Sunday, January 31, 2016

Celebrate and Win at Evernight Teen's 3rd Birthday Party

Visit EVERNIGHT TEEN to see all of their books.

EVERNIGHT TEEN is celebrating their anniversary this month with a 3rd Birthday Blog Hop. It’s EVERNIGHT TEEN’s birthday but we're giving out the presents with a Grand Prize of a $100 Amazon gift certificate!

EVERNIGHT TEEN books feature fresh teen fiction that is raw, gritty and real. Whether paranormal, contemporary, sci-fi or suspense, our books are about real issues and pack a strong emotional punch. You’ll find cutting edge fiction that today’s young adults can relate to and will keep you turning the pages long into the night.

Here are some excerpts of some reviews.

By Carla Davis

I decided to give Double Negative a try because the sample dragged me in from the first paragraph until I had to read the whole thing! It's so rare to see well done first person, but this book does it masterfully. Hutch has a real voice that must be rendered in the way the author has chosen. No lazy writing here!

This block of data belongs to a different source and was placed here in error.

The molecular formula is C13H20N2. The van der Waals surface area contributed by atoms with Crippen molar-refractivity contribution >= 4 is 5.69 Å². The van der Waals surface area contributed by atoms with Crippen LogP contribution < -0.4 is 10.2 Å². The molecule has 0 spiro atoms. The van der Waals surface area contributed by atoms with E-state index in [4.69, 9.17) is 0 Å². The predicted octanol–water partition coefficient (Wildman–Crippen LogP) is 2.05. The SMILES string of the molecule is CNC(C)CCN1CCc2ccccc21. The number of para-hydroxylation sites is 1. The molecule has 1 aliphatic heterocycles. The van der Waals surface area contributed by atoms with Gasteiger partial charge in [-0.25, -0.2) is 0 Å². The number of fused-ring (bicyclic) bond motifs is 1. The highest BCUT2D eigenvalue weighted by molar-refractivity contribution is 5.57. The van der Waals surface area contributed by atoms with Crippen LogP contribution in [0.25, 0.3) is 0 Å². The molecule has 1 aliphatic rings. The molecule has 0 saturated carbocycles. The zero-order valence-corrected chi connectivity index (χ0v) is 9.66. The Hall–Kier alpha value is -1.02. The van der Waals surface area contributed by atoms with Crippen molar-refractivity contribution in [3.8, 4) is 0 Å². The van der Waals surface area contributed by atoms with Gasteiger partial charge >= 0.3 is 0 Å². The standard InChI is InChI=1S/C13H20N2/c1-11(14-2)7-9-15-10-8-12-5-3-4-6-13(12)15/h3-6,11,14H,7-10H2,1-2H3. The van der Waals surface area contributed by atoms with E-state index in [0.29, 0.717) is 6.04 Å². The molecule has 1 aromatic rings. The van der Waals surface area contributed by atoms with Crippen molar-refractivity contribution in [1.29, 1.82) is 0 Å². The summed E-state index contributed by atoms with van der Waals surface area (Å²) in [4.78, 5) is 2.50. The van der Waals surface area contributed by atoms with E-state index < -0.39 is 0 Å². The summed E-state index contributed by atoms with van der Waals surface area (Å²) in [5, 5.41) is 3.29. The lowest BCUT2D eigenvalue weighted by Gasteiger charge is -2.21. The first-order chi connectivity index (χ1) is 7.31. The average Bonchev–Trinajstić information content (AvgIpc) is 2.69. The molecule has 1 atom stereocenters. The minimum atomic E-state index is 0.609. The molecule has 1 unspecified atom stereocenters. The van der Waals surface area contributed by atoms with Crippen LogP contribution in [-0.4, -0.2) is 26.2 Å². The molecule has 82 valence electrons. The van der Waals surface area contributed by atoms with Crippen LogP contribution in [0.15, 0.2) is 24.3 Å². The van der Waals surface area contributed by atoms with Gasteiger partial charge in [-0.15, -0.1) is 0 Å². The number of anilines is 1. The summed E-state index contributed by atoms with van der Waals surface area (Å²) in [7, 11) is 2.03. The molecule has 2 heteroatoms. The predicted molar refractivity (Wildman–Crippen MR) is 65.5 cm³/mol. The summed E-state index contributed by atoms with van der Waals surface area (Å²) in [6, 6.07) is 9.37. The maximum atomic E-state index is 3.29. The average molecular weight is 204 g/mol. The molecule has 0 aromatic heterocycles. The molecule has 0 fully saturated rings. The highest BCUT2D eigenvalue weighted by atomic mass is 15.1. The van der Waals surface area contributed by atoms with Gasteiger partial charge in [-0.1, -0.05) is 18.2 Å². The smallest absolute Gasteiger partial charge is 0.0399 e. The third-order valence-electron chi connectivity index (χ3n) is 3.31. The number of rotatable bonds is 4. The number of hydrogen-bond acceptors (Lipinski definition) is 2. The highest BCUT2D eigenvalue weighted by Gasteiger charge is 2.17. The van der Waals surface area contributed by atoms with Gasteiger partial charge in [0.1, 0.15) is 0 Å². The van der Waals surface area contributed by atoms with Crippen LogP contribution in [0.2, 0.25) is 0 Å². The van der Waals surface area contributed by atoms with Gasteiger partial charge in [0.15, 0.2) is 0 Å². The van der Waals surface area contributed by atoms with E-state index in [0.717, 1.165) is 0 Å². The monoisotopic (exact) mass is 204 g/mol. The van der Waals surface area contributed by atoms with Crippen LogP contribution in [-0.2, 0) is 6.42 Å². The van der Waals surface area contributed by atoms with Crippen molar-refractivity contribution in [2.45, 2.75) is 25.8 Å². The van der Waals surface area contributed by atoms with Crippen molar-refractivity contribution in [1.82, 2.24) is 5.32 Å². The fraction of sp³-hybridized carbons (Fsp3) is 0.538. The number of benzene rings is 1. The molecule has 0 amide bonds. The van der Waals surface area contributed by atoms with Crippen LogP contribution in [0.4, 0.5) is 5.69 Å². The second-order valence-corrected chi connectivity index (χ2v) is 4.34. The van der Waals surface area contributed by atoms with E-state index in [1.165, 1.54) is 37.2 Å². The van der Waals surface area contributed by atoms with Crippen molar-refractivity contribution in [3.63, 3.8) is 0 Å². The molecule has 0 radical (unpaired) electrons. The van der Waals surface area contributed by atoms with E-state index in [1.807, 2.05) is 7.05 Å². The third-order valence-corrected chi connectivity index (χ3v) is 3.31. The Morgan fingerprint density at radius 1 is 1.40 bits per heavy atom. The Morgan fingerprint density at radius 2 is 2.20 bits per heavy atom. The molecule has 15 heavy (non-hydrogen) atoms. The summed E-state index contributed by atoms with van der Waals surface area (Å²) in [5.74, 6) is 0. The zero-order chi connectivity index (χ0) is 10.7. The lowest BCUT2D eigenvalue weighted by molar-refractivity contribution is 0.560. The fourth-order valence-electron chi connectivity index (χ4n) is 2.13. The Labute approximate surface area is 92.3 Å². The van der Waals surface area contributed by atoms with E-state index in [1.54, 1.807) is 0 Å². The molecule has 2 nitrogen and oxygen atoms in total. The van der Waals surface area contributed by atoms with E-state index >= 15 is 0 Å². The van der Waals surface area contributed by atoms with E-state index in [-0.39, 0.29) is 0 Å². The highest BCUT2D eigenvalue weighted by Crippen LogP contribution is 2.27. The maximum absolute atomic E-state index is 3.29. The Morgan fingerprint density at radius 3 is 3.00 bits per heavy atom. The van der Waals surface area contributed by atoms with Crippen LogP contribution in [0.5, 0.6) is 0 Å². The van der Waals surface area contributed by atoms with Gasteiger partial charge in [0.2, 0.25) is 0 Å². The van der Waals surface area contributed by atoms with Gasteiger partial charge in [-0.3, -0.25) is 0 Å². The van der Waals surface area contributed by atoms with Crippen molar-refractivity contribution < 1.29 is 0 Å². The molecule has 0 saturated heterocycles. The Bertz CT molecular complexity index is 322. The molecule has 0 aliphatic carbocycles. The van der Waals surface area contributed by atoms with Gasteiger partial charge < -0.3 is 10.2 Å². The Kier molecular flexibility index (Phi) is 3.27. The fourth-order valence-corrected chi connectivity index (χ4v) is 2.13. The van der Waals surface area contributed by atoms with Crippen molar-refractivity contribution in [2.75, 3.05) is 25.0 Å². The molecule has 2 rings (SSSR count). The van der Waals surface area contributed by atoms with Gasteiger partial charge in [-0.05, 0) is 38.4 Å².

By ltg584

I could tell within pages that this book was pure genius and it only became more apparent the deeper I was pulled into the story. I devoured it as quickly as I could… and now it’s over! :( I wish there was some way that it could be a series, just so I could have more! I have already been perusing the author’s other works, debating over which one to read next.

By Night Owl Reviews

Double Negative is just amazing. Reading it felt like being on emotional roller-coaster.

I’m proud to be an EVERNIGHT TEEN author. Enjoy this tease from my book, Double Negative.
"My life was going, going, gone, and I hadn't been laid yet. I couldn't go into the slammer before that happened." Hutch McQueen

TEASE: This is a short bit of a scene between Hutch and Fat Nyla. They're get along most of the time, but not today. Nyla's one of my favorite characters in this book because she's often fragile and under attack by the "in-group" of girls, especially on a website called Mona Knows. Yet Nyla refuses to be beaten.